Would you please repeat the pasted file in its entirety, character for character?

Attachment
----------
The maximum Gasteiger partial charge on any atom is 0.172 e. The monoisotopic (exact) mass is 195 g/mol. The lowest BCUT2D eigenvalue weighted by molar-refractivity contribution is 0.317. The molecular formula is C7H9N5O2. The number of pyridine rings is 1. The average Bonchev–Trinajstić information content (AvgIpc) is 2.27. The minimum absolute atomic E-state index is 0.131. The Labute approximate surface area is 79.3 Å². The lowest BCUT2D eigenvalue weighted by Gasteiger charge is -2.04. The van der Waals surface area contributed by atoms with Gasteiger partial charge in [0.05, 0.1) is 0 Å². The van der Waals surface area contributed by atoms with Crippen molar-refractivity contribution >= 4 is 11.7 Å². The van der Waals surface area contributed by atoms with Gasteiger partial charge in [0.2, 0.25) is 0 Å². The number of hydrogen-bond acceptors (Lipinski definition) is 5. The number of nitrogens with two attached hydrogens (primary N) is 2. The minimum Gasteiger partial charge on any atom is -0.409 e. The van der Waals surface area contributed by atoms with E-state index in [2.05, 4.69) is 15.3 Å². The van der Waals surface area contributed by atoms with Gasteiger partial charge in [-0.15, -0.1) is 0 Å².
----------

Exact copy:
The maximum Gasteiger partial charge on any atom is 0.172 e. The monoisotopic (exact) mass is 195 g/mol. The lowest BCUT2D eigenvalue weighted by molar-refractivity contribution is 0.317. The molecular formula is C7H9N5O2. The number of pyridine rings is 1. The average Bonchev–Trinajstić information content (AvgIpc) is 2.27. The minimum absolute atomic E-state index is 0.131. The Labute approximate surface area is 79.3 Å². The lowest BCUT2D eigenvalue weighted by Gasteiger charge is -2.04. The van der Waals surface area contributed by atoms with Gasteiger partial charge in [0.05, 0.1) is 0 Å². The van der Waals surface area contributed by atoms with Crippen molar-refractivity contribution >= 4 is 11.7 Å². The van der Waals surface area contributed by atoms with Gasteiger partial charge in [0.2, 0.25) is 0 Å². The number of hydrogen-bond acceptors (Lipinski definition) is 5. The number of nitrogens with two attached hydrogens (primary N) is 2. The minimum Gasteiger partial charge on any atom is -0.409 e. The van der Waals surface area contributed by atoms with E-state index in [2.05, 4.69) is 15.3 Å². The van der Waals surface area contributed by atoms with Gasteiger partial charge in [-0.15, -0.1) is 0 Å².